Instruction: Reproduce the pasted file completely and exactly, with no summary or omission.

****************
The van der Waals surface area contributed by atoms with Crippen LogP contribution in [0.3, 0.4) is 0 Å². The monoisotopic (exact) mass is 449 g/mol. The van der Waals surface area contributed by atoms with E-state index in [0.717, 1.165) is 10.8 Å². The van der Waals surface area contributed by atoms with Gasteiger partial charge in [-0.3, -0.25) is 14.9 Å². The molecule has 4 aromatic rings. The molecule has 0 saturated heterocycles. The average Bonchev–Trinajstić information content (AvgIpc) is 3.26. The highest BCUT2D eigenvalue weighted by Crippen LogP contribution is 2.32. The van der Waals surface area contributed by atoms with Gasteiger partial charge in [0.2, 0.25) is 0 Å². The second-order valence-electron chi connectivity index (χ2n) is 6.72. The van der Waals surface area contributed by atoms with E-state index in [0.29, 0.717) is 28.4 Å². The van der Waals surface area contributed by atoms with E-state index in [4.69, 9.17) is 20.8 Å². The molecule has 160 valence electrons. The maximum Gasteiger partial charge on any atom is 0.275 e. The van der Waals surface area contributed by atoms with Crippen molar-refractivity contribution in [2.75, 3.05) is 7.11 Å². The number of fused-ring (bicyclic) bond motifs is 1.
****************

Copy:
The van der Waals surface area contributed by atoms with Crippen LogP contribution in [0.3, 0.4) is 0 Å². The monoisotopic (exact) mass is 449 g/mol. The van der Waals surface area contributed by atoms with E-state index in [0.717, 1.165) is 10.8 Å². The van der Waals surface area contributed by atoms with Gasteiger partial charge in [-0.3, -0.25) is 14.9 Å². The molecule has 4 aromatic rings. The molecule has 0 saturated heterocycles. The average Bonchev–Trinajstić information content (AvgIpc) is 3.26. The highest BCUT2D eigenvalue weighted by Crippen LogP contribution is 2.32. The van der Waals surface area contributed by atoms with Gasteiger partial charge in [0.2, 0.25) is 0 Å². The second-order valence-electron chi connectivity index (χ2n) is 6.72. The van der Waals surface area contributed by atoms with E-state index in [0.29, 0.717) is 28.4 Å². The van der Waals surface area contributed by atoms with E-state index in [4.69, 9.17) is 20.8 Å². The molecule has 160 valence electrons. The maximum Gasteiger partial charge on any atom is 0.275 e. The van der Waals surface area contributed by atoms with Crippen molar-refractivity contribution in [2.75, 3.05) is 7.11 Å². The number of fused-ring (bicyclic) bond motifs is 1.